President Mary McAleese paid tribute to Ireland's emigrants and appealed for Irish people to help their own while speaking at a New York ceremony to remember the victims of the great Irish famine.
She said that people were suffering in Ireland, and “How could it not be the case, with so many jobs lost, so many people living with negative equity?”
She asked the affluent Irish to answer the call. "They’re our kith. They’re our kin. They’re our problem,” she said.
McAleese was speaking at a commemoration at the Irish Hunger Memorial in Battery Park where she called for a renewed global effort on hunger and poverty.
She said every person who suffers hunger in the modern world is an affront to the memory of those who died in the famine.
The event was the culmination of a four-day trip to New York to promote Irish American business links and connect with the diaspora.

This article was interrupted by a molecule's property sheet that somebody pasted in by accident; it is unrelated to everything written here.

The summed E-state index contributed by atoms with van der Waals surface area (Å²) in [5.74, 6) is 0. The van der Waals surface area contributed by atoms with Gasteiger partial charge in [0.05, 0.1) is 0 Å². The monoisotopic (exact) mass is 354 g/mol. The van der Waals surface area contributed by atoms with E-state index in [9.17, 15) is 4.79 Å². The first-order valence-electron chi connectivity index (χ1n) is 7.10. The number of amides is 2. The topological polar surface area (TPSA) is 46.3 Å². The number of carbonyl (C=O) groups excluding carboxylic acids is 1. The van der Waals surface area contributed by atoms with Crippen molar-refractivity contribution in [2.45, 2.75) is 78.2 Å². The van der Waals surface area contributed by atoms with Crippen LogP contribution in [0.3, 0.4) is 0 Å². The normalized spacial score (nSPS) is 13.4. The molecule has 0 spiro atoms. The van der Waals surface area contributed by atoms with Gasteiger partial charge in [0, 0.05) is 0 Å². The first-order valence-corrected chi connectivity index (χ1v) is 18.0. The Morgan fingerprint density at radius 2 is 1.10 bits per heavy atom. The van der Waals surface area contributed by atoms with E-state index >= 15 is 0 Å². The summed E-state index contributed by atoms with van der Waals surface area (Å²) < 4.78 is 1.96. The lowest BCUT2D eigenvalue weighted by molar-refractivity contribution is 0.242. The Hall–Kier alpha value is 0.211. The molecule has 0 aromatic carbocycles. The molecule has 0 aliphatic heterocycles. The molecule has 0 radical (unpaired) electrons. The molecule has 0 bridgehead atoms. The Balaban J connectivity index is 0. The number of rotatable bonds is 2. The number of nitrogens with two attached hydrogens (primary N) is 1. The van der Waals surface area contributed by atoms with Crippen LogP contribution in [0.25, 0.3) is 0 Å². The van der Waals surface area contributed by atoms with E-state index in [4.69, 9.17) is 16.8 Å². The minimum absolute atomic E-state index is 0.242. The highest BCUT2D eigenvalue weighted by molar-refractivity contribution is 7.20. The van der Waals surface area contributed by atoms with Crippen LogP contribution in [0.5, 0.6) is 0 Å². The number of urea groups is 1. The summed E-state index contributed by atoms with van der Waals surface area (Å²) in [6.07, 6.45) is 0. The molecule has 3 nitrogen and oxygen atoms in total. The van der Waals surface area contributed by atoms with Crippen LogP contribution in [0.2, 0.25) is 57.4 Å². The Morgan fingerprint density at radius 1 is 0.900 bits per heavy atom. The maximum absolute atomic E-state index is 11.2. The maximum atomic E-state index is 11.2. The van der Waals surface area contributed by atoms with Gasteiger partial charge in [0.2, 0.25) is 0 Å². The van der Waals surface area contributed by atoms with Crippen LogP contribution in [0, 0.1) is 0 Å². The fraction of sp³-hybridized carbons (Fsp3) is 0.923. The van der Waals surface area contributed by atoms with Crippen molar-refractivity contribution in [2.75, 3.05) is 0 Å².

And McAleese was at pains to celebrate Ireland's emigrants.
"We in Ireland have been blessed by the fact that they and their descendants never forgot their native land, never lost their love of her culture and heritage and stayed bound to her through all the ups and downs of history.
"Their dollars faithfully sent home from the humblest of incomes helped stem the tide of poverty and helped to educate the next generation.
"Their active interest helped in the struggle for independence and more recently in the effort mobilized to achieve peace in Northern Ireland."
The President also spoke at a special ceremony at the Temple Shearith Israel to honor the help that Jewish people in New York offered during the famine.
She also received an honorary law degree from Fordham University in the Bronx.
The Irish pub that became home base for 9/11 ground zero rescuers